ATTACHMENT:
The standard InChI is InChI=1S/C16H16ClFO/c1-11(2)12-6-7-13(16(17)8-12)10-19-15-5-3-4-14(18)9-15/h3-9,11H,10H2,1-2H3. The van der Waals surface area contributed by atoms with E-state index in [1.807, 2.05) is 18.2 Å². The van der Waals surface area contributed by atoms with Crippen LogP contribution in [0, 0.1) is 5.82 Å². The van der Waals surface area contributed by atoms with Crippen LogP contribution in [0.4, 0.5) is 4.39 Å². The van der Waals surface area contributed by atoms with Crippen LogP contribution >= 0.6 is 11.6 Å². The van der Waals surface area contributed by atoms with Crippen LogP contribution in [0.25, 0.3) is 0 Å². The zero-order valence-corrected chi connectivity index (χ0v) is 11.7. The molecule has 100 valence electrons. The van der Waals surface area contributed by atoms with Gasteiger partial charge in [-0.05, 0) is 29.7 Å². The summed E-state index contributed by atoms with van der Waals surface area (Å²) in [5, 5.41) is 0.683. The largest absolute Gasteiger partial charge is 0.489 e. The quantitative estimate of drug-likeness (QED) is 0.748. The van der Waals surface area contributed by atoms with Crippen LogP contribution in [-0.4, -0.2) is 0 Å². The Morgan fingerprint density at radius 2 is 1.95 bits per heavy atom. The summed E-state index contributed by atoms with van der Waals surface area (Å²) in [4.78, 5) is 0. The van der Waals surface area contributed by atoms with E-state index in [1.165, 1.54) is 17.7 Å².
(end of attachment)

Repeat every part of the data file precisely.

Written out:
The standard InChI is InChI=1S/C16H16ClFO/c1-11(2)12-6-7-13(16(17)8-12)10-19-15-5-3-4-14(18)9-15/h3-9,11H,10H2,1-2H3. The van der Waals surface area contributed by atoms with E-state index in [1.807, 2.05) is 18.2 Å². The van der Waals surface area contributed by atoms with Crippen LogP contribution in [0, 0.1) is 5.82 Å². The van der Waals surface area contributed by atoms with Crippen LogP contribution in [0.4, 0.5) is 4.39 Å². The van der Waals surface area contributed by atoms with Crippen LogP contribution >= 0.6 is 11.6 Å². The van der Waals surface area contributed by atoms with Crippen LogP contribution in [0.25, 0.3) is 0 Å². The zero-order valence-corrected chi connectivity index (χ0v) is 11.7. The molecule has 100 valence electrons. The van der Waals surface area contributed by atoms with Gasteiger partial charge in [-0.05, 0) is 29.7 Å². The summed E-state index contributed by atoms with van der Waals surface area (Å²) in [5, 5.41) is 0.683. The largest absolute Gasteiger partial charge is 0.489 e. The quantitative estimate of drug-likeness (QED) is 0.748. The van der Waals surface area contributed by atoms with Crippen LogP contribution in [-0.4, -0.2) is 0 Å². The Morgan fingerprint density at radius 2 is 1.95 bits per heavy atom. The summed E-state index contributed by atoms with van der Waals surface area (Å²) in [4.78, 5) is 0. The van der Waals surface area contributed by atoms with E-state index in [1.165, 1.54) is 17.7 Å².